Here is a video showing known positions of asteroids and other objects in the inner solar system. Knowing what we know now today in 2014, it almost makes you wish we didn’t know this much. The more the technology advances that is used to track these objects, the many more objects that are found. And apparently, this is only 1% of the total number of objects…
Posts from the ‘Science’ Category
NASA has released an update to the Hubble ultra deep field image, something they do around once every couple of years or so. The images are spectacular views into the deepest realms of space. While I find these images absolutely amazing, what will really knock our socks off is the ultra deep field images that will be taken by the James Webb Space Telescope, currently set for launch in October of 2018. Webb’s images will probably make Hubble’s images look puny in comparison.
There may be 8 planets and a series of dwarf planets in our solar system, but there a ton more objects being discovered all the time that dwarf the number of planets by a whole lot. Of course, most of these discoveries are in the Kuiper Belt. With all these items floating around and with most comets originating from the Kuiper Belt, is it any wonder that Earth hasn’t been pelted recently?
So far, the only countries to send probes to other planets and moons in our solar system has been the United States and Russia (Soviet Union) and more recently India. During that time, hundreds of probes have visited the far reaches of our solar system and on July 14, 2015, the New Horizons spacecraft will reach Pluto and move on to the Kuiper Belt beyond Pluto’s orbit. To chart the history of planetary science, this fantastic visualization of all the space probe missions sent to planets and moons in our solar system was created by National Geographic. We have sent 72 probes to the moon, 38 to Mars, and probes to 8 of the “original” 9 planets, with New Horizons making that 9 next year.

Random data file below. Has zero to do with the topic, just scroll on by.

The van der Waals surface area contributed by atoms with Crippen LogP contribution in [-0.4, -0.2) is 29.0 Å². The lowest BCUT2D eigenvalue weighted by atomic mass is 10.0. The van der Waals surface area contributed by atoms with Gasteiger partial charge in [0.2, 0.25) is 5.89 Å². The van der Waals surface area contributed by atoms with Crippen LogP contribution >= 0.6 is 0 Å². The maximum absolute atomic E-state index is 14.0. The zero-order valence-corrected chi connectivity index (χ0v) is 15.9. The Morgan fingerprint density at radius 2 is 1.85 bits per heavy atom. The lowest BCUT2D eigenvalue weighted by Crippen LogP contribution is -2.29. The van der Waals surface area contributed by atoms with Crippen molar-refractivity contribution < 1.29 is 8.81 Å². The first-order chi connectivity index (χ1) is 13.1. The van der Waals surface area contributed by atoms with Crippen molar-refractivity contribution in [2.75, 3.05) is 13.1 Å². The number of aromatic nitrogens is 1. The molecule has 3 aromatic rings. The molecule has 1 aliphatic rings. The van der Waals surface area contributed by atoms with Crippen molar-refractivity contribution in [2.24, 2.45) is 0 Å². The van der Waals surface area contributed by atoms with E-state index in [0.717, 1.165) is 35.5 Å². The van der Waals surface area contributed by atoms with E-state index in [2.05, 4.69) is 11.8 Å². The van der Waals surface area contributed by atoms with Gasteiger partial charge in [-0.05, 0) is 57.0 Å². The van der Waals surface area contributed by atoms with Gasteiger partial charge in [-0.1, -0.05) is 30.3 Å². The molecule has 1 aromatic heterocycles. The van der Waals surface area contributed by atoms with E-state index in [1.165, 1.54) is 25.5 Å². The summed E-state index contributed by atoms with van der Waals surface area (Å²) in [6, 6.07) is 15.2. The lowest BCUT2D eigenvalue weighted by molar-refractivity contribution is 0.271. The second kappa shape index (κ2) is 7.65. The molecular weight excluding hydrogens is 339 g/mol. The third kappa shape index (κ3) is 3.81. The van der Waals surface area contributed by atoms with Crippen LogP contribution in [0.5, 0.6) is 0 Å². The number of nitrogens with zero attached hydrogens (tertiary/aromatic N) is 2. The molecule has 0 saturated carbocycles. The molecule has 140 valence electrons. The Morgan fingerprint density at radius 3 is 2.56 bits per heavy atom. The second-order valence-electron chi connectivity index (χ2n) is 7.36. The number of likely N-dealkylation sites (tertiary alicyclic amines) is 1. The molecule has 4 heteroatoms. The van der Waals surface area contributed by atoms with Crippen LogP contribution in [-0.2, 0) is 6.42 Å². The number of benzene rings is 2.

The Pale Blue Dot, in addition to being an excellent book, is a monumental picture taken in 1990 by the Voyager 1 space probe and was taken at the behest of Carl Sagan. The space probe snapped this picture 3.7 billion miles away from the Earth and beyond the orbits of Neptune and Pluto. While the picture may not look like much, with Earth taking up just a few pixels in this image, Sagan describes it as such:
Look again at that dot. That’s here. That’s home. That’s us. On it everyone you love, everyone you know, everyone you ever heard of, every human being who ever was, lived out their lives. The aggregate of our joy and suffering, thousands of confident religions, ideologies, and economic doctrines, every hunter and forager, every hero and coward, every creator and destroyer of civilization, every king and peasant, every young couple in love, every mother and father, hopeful child, inventor and explorer, every teacher of morals, every corrupt politician, every “superstar,” every “supreme leader,” every saint and sinner in the history of our species lived there–on a mote of dust suspended in a sunbeam.
There are many videos that have been created with Sagan narrating the text above, but the video above is one of the more new and slicker versions created.
The Pale Blue Dot:
And a more recent picture taken closer to home from the planet Saturn by the Cassini space probe: